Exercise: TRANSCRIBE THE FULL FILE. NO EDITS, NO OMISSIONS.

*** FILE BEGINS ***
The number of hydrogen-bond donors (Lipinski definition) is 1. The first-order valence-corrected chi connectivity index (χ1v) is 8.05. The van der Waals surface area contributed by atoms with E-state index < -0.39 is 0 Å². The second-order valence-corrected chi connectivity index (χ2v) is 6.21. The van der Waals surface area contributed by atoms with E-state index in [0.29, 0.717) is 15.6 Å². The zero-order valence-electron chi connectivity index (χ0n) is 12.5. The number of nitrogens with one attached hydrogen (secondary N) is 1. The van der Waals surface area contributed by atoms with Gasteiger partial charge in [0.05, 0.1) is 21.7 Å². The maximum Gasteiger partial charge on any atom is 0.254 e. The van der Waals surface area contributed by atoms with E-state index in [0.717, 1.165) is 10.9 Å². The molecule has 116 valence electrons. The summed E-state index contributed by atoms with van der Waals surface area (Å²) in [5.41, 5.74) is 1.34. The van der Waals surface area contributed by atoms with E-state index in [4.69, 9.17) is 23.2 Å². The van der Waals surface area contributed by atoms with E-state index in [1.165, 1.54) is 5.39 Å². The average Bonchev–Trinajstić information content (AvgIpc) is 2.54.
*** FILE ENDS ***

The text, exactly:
The number of hydrogen-bond donors (Lipinski definition) is 1. The first-order valence-corrected chi connectivity index (χ1v) is 8.05. The van der Waals surface area contributed by atoms with E-state index < -0.39 is 0 Å². The second-order valence-corrected chi connectivity index (χ2v) is 6.21. The van der Waals surface area contributed by atoms with E-state index in [0.29, 0.717) is 15.6 Å². The zero-order valence-electron chi connectivity index (χ0n) is 12.5. The number of nitrogens with one attached hydrogen (secondary N) is 1. The van der Waals surface area contributed by atoms with Gasteiger partial charge in [0.05, 0.1) is 21.7 Å². The maximum Gasteiger partial charge on any atom is 0.254 e. The van der Waals surface area contributed by atoms with E-state index in [0.717, 1.165) is 10.9 Å². The molecule has 116 valence electrons. The summed E-state index contributed by atoms with van der Waals surface area (Å²) in [5.41, 5.74) is 1.34. The van der Waals surface area contributed by atoms with E-state index in [4.69, 9.17) is 23.2 Å². The van der Waals surface area contributed by atoms with E-state index in [1.165, 1.54) is 5.39 Å². The average Bonchev–Trinajstić information content (AvgIpc) is 2.54.